Top of page


REFERENCES
Barbiturates

 

References updated: 01 March 2016

  1. Zimmerman HJ. Anticonvulsants. In, Zimmerman HJ. Hepatotoxicity: the adverse effects of drugs and other chemicals on the liver. 2nd ed. Philadelphia: Lippincott, 1999, pp.498-516.  (Expert review of anticonvulsants and liver injury published in 1999; mentions that liver injury from phenobarbital is rare, but it has been implicated in at least 15 cases of clinically apparent injury, both hepatocellular and cholestatic; potential hepatotoxicity of other barbiturates is not discussed). 

  2. Pirmohamed M, Leeder SJ. Anticonvulsant agents. In, Kaplowitz N, DeLeve LD, eds. Drug-induced liver disease. 3rd ed. Amsterdam: Elsevier, 2013: pp 423-442.  (Review of anticonvulsant induced liver injury mentions that phenobarbital is the oldest aromatic anticonvulsant and can cause elevations in serum GGT and Alk P but is a rare cause of liver injury, reported cases usually associated with hypersensitity reactions).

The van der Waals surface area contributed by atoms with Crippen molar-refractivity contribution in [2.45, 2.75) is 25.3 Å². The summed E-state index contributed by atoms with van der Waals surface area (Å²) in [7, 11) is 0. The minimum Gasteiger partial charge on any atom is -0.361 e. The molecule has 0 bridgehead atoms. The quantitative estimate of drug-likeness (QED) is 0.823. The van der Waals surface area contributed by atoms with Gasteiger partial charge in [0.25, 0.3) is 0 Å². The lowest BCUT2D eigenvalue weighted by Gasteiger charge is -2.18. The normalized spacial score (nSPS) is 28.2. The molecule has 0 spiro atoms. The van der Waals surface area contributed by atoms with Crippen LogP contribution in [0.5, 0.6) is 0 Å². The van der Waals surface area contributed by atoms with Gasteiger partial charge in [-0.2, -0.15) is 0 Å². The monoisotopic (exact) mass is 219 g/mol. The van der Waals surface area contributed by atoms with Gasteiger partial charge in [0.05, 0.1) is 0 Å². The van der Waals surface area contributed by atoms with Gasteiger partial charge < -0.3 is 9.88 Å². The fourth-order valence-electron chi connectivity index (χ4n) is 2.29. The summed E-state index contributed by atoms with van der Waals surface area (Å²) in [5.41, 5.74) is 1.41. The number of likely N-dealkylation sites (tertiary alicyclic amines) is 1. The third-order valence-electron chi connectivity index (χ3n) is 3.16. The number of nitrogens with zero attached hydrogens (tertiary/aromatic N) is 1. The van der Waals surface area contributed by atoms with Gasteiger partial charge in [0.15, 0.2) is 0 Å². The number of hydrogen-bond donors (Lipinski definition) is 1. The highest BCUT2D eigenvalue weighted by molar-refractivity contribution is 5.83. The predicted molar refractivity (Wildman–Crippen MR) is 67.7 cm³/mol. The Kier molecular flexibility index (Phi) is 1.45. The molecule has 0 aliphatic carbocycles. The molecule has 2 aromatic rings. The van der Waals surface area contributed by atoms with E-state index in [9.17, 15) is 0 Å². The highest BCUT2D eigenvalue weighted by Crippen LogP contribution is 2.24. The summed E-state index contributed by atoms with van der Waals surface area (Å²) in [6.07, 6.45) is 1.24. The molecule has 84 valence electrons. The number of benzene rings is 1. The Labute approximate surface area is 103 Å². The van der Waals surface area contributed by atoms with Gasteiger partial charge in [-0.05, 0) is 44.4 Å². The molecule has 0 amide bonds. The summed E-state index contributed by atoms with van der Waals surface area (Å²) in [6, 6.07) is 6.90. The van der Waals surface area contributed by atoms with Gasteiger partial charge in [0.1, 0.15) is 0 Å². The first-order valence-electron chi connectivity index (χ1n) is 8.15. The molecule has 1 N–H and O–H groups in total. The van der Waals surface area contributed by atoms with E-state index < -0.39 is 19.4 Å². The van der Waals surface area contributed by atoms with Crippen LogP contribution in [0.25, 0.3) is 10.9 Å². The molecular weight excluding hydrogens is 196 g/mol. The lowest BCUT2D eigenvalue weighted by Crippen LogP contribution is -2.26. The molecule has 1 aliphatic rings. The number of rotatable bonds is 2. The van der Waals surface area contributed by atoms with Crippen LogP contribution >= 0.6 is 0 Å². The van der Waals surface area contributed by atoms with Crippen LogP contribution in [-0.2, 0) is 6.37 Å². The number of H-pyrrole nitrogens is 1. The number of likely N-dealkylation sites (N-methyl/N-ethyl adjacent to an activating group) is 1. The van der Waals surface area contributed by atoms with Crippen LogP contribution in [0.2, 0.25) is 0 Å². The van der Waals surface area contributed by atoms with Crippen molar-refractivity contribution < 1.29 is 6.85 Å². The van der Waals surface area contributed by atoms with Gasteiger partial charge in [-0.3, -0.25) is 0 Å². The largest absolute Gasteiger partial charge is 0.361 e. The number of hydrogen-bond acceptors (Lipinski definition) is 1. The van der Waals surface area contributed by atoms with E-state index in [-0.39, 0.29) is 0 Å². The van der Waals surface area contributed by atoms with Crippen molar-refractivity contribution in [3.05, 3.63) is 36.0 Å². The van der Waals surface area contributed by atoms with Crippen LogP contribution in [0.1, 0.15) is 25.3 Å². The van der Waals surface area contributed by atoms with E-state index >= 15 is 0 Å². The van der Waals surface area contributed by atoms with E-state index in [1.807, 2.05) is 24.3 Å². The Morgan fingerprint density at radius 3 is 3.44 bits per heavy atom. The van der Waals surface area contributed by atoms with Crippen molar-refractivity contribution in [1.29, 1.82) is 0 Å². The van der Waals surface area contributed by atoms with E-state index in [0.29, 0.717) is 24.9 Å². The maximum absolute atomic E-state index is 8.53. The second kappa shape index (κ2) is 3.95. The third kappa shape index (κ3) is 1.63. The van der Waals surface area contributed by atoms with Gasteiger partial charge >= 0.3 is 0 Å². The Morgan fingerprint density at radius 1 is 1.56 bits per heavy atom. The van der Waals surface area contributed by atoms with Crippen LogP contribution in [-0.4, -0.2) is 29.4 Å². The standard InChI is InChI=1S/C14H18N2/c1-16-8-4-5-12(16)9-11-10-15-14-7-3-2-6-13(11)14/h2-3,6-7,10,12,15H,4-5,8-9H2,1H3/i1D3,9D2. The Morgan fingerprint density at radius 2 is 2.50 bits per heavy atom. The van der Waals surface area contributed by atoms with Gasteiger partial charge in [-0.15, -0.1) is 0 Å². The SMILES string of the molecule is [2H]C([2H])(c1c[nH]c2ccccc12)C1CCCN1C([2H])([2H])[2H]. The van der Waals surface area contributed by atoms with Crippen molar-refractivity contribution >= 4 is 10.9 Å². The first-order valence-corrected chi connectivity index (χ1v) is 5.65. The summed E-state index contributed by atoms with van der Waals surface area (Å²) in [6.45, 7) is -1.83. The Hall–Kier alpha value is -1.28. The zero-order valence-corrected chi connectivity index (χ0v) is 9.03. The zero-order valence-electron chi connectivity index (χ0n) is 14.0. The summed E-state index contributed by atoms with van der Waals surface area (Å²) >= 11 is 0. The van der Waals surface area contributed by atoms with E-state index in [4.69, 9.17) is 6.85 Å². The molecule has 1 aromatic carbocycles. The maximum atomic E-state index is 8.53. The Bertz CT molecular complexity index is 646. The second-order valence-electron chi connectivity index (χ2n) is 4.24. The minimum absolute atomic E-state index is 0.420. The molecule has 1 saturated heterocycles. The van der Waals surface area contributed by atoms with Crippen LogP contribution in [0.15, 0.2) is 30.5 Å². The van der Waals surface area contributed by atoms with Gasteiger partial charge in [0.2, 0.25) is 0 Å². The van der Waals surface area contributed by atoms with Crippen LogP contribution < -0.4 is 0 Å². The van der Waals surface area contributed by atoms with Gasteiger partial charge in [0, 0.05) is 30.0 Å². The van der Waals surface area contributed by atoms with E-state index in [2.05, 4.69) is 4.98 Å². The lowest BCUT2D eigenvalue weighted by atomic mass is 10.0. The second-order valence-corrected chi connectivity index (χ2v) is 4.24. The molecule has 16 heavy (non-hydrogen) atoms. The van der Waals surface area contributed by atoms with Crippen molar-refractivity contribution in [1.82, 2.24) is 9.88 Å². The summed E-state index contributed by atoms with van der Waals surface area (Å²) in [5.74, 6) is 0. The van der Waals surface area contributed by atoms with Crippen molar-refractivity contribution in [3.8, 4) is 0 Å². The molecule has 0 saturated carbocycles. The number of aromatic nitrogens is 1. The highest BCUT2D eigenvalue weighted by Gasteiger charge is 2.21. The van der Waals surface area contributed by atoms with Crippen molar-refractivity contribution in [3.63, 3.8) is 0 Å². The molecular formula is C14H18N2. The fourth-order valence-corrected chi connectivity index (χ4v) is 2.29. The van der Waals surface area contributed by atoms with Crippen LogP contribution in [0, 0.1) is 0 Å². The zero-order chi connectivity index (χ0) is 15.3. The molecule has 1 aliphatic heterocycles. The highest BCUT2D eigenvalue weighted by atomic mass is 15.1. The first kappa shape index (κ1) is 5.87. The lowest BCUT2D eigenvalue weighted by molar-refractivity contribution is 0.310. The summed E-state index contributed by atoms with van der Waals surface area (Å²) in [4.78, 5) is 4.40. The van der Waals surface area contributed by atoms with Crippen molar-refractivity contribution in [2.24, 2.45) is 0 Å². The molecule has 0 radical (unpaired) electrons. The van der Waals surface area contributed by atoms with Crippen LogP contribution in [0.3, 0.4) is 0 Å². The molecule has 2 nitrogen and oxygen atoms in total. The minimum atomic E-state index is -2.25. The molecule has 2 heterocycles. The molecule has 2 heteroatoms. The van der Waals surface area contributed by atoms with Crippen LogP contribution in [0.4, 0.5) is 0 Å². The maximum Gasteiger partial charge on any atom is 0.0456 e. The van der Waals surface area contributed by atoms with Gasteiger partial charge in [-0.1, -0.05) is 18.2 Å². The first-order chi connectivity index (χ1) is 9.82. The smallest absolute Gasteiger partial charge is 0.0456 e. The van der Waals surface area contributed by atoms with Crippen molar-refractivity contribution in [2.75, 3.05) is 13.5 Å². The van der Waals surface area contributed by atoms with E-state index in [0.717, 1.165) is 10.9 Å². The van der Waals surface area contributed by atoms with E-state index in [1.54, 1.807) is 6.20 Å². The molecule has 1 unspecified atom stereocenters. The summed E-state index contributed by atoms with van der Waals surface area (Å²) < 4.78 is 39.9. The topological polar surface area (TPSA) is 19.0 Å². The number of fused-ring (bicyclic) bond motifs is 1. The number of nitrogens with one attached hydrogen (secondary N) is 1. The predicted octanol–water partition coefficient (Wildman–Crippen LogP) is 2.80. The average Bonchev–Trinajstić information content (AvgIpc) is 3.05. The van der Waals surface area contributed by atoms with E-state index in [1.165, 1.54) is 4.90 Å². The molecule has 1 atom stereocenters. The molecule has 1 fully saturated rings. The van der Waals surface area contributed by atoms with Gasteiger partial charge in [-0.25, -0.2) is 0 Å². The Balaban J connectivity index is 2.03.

3. McNamara JO. Pharmacology of the epilepsies. In, Brunton LL, Chabner BA, Knollman BC, eds. Goodman & Gilman’s the pharmacological basis of therapeutics. 12th ed. New York: McGraw-Hill, 2011, pp. 583-607.  (Textbook of pharmacology and therapeutics).

  4. Mihic J, Harris RA. Barbiturates. Hypnotics and Sedatives. In, Brunton LL, Chabner BA, Knollman BC, eds. Goodman & Gilman’s the pharmacological basis of therapeutics. 12th ed. New York: McGraw-Hill, 2011, pp. 469-74.  (Textbook of pharmacology and therapeutics mentions that the barbiturates were once used extensively, but have been replaced by the much safer benzodiazepines).

  5. Welton DG. Exfoliative dermatitis and hepatitis due to phenobarbital. JAMA 1950; 143: 232-4. PubMed Citation   (25 year old pregnant woman developed rash, followed by facial and peripheral edema, itching, erythema and exfoliation, fever to 104 oC after 6 weeks of phenobarbital [white blood count 73,000, 32% eosinophils], jaundiced for a few weeks but ultimately recovered).

  6. McGeachy TE, Bloomer WE. The phenobarbital sensitivity syndrome. Am J Med 1953; 14: 600-4. PubMed Citation   (3 cases of severe phenobarbital reactions seen between 1933 and 1947; two men and one woman, ages 27 to 41 years, developing rash, desquamation, fever, delirium and jaundice within 1-2 weeks of starting drug; one instance was fatal).